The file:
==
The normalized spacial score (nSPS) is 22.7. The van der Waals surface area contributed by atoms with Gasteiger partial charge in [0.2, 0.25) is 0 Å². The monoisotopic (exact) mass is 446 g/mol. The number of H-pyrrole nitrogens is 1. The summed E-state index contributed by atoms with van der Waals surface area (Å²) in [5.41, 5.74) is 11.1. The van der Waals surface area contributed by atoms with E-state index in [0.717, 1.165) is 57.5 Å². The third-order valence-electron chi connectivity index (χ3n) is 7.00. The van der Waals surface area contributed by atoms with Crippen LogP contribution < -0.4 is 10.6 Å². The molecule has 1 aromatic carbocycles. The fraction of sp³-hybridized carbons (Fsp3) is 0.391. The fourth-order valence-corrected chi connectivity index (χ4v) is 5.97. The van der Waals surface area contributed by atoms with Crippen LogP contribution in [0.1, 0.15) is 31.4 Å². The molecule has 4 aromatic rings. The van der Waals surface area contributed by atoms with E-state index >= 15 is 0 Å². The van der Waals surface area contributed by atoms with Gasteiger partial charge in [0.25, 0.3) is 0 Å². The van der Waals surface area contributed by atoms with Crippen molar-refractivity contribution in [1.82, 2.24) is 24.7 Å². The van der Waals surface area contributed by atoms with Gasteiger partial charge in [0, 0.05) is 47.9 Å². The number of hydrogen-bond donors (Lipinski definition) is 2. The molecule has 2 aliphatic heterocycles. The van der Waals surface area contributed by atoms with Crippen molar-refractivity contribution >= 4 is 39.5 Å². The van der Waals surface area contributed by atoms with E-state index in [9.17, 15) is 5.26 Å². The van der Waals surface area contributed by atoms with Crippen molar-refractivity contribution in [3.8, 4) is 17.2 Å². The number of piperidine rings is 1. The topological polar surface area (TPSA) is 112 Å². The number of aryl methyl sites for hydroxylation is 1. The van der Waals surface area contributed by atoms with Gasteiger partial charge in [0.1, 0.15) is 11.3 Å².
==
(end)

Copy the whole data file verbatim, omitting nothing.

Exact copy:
The normalized spacial score (nSPS) is 22.7. The van der Waals surface area contributed by atoms with Gasteiger partial charge in [0.2, 0.25) is 0 Å². The monoisotopic (exact) mass is 446 g/mol. The number of H-pyrrole nitrogens is 1. The summed E-state index contributed by atoms with van der Waals surface area (Å²) in [5.41, 5.74) is 11.1. The van der Waals surface area contributed by atoms with E-state index in [0.717, 1.165) is 57.5 Å². The third-order valence-electron chi connectivity index (χ3n) is 7.00. The van der Waals surface area contributed by atoms with Crippen LogP contribution < -0.4 is 10.6 Å². The molecule has 1 aromatic carbocycles. The fraction of sp³-hybridized carbons (Fsp3) is 0.391. The fourth-order valence-corrected chi connectivity index (χ4v) is 5.97. The van der Waals surface area contributed by atoms with Crippen LogP contribution in [0.1, 0.15) is 31.4 Å². The molecule has 4 aromatic rings. The van der Waals surface area contributed by atoms with E-state index >= 15 is 0 Å². The van der Waals surface area contributed by atoms with Gasteiger partial charge in [0.25, 0.3) is 0 Å². The van der Waals surface area contributed by atoms with Crippen molar-refractivity contribution in [1.82, 2.24) is 24.7 Å². The van der Waals surface area contributed by atoms with Gasteiger partial charge in [0, 0.05) is 47.9 Å². The number of hydrogen-bond donors (Lipinski definition) is 2. The molecule has 2 aliphatic heterocycles. The van der Waals surface area contributed by atoms with Crippen molar-refractivity contribution >= 4 is 39.5 Å². The van der Waals surface area contributed by atoms with E-state index in [9.17, 15) is 5.26 Å². The van der Waals surface area contributed by atoms with Crippen molar-refractivity contribution in [3.8, 4) is 17.2 Å². The number of piperidine rings is 1. The topological polar surface area (TPSA) is 112 Å². The number of aryl methyl sites for hydroxylation is 1. The van der Waals surface area contributed by atoms with Gasteiger partial charge in [0.1, 0.15) is 11.3 Å².